November 2, 2015
As many know, the California drought has not ceased. It continues to decimate natural environments, hurt farms, and restrict daily life. As a result, the state of California is working to implement a number of low-tech measures that will help with the current lack of precipitation.
One of the most prominent low-tech features being used to reduce excess water use is within the farming community. Eighty percent of all water used in California goes towards farming, and drip irrigation is an old solution that’s learning new, low-tech tricks. This technology is one of the most efficient ways to water crops, and farmers are learning more about improving their water use, in order to stretch the resource further.
California has also implemented certain tax incentives to promote the use of low-tech equipment in homes. Tankless water heaters, low-flow toilets, and reduced municipal water pressure are all low-tech methods the government is encouraging for everyday efficiency.
Low-tech options are helping the cause, but aren’t enough to keep the land and people sufficiently watered. Luckily in the face of this crisis, the tech field, which knows the benefits of being perceived as eco-friendly, is helping out.
Chevron’s Purified Byproduct Water
The oil industry might not be as bad for the environment as many people think. As one of the largest oil producers in the world, Chevron came up with a plan to help fuel water for farmer’s plants by selling barrels of water.
“For every barrel of oil Chevron drills with its oilfield equipment, about 10 barrels of salty wastewater come up with it,” according to an article from Dragon Products, LTD. “When properly purified, it can be used to water crops. Chevron is now selling 500,000 barrels of water per day — approximately 21 million gallons — back to the farmers.”
Thanks to their high-tech purification systems, the United States can continue to receive 90 percent of its food supply from the Sunshine State.
A water reuse system seems to be a beneficial last resort for the drought-stricken state. Thanks to one initiative called “Pure Water,” the city of San Diego is looking to recycle water through a top-of-the-line treatment plant. It will go through membrane filtrations, reverse osmosis, and ultraviolet disinfection to ensure the water remains pure.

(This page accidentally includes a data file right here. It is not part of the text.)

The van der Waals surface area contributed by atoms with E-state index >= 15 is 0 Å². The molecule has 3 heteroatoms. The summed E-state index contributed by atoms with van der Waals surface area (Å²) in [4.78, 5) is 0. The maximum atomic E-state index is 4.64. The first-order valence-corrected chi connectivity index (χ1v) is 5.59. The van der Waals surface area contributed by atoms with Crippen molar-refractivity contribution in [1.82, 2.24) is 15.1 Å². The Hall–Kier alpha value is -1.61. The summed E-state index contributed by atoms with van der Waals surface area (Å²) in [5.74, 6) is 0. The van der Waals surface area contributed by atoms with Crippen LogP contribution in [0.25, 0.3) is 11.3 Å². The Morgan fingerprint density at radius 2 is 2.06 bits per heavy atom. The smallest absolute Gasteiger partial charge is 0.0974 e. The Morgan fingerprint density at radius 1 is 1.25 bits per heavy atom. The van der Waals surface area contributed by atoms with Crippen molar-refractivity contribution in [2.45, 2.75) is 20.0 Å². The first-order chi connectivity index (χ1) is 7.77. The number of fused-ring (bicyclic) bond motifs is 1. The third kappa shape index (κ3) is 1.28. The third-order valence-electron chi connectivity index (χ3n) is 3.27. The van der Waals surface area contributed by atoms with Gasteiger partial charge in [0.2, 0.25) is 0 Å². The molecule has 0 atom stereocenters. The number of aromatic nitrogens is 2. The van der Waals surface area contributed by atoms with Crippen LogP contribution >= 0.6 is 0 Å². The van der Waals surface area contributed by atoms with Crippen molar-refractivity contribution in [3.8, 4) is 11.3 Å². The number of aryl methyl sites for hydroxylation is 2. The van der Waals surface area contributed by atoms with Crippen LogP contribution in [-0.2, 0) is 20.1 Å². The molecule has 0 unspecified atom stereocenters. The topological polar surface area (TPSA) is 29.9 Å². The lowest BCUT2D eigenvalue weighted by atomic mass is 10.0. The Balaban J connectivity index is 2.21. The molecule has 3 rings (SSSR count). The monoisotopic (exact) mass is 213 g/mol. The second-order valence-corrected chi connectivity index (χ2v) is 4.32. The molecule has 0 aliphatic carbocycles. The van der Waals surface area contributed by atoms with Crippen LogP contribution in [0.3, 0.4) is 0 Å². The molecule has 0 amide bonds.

Ultimately, the Pure Water plant aims to purify 15 million gallons of water per day by 2023. This opens up the possibility of not only reusing sewer and shower water to water plants, but also to make it clean enough to drink!
Smart Meters and Sensors
Farmers need to maximize their water-use efficiency more than anyone else, and sensors and smart meters using big data are making great headway in farms across the state. Companies like Tule, a Bay Area tech startup, are selling data subscriptions to help farmers recognize how much water they’re using and how to distribute the resource evenly.
They’ll first install sensors and smart meters into “water stressed” areas of their land. The sensors will then measure how much water has been used and how much the plants actually need to survive. Technology like this virtually eliminates the risk of overwatering some areas and under watering others, because farmers always know where the water is going.
We’ve barely scratched the surface when it comes to the technology that could help aid droughts. Startups and major tech companies alike are picking up on the boundless capacities of technology in such areas. In this instance, technology is paving a trail for a bright (and less dry) future for California.
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